“Woman married the Eifel Tower”, “Woman falls in love with her briefcase”, “Woman marrying a chandelier”. Those headlines could easily have been the storyline of a movie, but they were real-life experiences. Those unconventional love stories were already the inspiration for many documentaries, but never the heart of a film until now. Writer/director Zoé Wittock decided to loosely base her debut film on the story of a woman who falls in love with a theme park attraction. The result: An excellent and entertaining ride!
Are you also a big fan of amusement parks where you can enjoy thrilling rides, eye-catching parades and delicious candyfloss? We certainly are! But did you ever wonder what it’s like when the park closes? Well, Jeanne (Noémie Merlant) shows you but not in the way you would expect. She’s not so keen on human relationships as she prefers the company of the park attractions. It seems that the love is mutual because one night, ‘Move It’, the brand-new attraction comes to life, and that’s the beginning of a strange relationship.
Jeanne totally blossoms, and her mum (Emmanuelle Bercot) notices that she’s in love. But not with her potential real boyfriend/colleague Marc (Bastien Bouillon), but with ‘Move it’ (nicknamed Jumbo). The heart wants what the heart wants and you can’t change anything about that. Sadly, the unorthodox relationship doesn’t go down well with Jeanne’s mother, which results in many heart-breaking fights. Jeanne now faces the most challenging question: Choosing her mother over the love of her life or continuing the romantic relationship without any support?
On paper, the film is about a woman falling in love with a machine so you might wonder whether it’s possible to connect with “Jumbo”. However, when you take a closer look at it, you realize that there’s so much more to the film than what meets the eye, and it’s all brought beautifully to life in multiple ways.
What makes this movie so captivating is the beautiful and heartfelt performance of Merlant (“Mi Iubita Mon Amour”, “Paper Flags”) as the timid lead character. Merlant might sound familiar to you, but when looking at her, you just can’t put your finger on it where you know her from. Well, let’s put you out of your misery. Merlant put on a stunning portrayal in “Portrait of a Lady on Fire”. Because of her subtle and emotional acting, you get to know more about Jeanne than you would expect.
Yes, it’s clear that Jeanne feels physical pleasure from an amusement park attraction. However, you also find out that she lacks the emotional capability of loving a person and while it’s never confirmed, she might also have some autistic character traits. Because of Marant emotional openness and sincerity, you will never mock Jeanne because of who she’s and who (or what) she falls in love with. It doesn’t matter how weird people can be, they all deserve to be in love, to be happy and to be able to become the person they want to be, right?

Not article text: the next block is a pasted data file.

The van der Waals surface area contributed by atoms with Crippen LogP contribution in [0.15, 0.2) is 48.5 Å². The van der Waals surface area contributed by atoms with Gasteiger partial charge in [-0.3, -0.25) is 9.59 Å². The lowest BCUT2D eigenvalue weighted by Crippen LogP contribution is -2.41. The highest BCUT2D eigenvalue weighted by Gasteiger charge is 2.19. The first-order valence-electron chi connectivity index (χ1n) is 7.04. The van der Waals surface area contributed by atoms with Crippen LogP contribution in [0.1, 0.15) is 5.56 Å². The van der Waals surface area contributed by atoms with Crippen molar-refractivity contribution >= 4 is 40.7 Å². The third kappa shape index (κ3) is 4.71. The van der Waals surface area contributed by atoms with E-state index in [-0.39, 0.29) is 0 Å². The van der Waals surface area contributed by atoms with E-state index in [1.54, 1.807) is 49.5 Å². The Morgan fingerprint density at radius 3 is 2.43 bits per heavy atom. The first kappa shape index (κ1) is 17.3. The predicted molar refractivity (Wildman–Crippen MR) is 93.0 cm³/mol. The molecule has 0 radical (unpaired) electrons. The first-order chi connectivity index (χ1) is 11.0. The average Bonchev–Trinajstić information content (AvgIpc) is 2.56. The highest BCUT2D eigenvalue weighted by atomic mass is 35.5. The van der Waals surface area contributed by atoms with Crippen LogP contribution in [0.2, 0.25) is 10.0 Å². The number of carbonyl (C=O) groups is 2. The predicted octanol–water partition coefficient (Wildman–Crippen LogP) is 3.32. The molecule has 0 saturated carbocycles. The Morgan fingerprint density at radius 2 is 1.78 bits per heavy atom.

The other big and human acting performance in “Jumbo” comes from Bercot (“Mon Roi”, “Clement” as Jeanne’s free-spirited mother whose lifestyle mainly consists of smoking, drinking and enjoying some male company. While Bercot’s acting might be a little bit over the top at some points, her performance becomes more nuanced and fascinating towards the end when her on-screen character and Jeanne are trying to find a solution together. But will that solution work, or will it drive a bigger wedge between Jeanne and her mum? That remains the question.
We all know how important communication is during a relationship. The newly pair certainly knows how to communicate openly and entertainingly: By using colourful light bulbs, rapid movement and pitch-black oil. Because of that, the cinematography had to be on-point in “Jumbo”, and that’s precisely what it is, thanks to a combination of the stunning work of Thomas Buelens (“All Cats Are Grey”, “Christmas in Paris”) and Wittock’s close-ups. Their vibrant (mainly red and green) scenes mesmerise you instantly, and thanks to the fast-spinning movement and the upbeat music by Thomas Roussel (“La pièce manquante”, “Take-Away Romance”), you will be trapped into a spinning wheel of emotions and colours.
“Jumbo” has been around since the beginning of last year as it was screened at multiple festivals such as Sundance Film Festival (where it received its world premiere), Chattanooga Film Festival (during which it won the award for ‘Best Film’) and Cyprus Film Days International Festival (that awarded Wittock with the Best Director Award) and now it landed in U.K. cinemas. While the subject might not seem relatable, thanks to the unlikely love story, delightful and bright cinematography, “Jumbo” becomes a vivid and emotional debut film.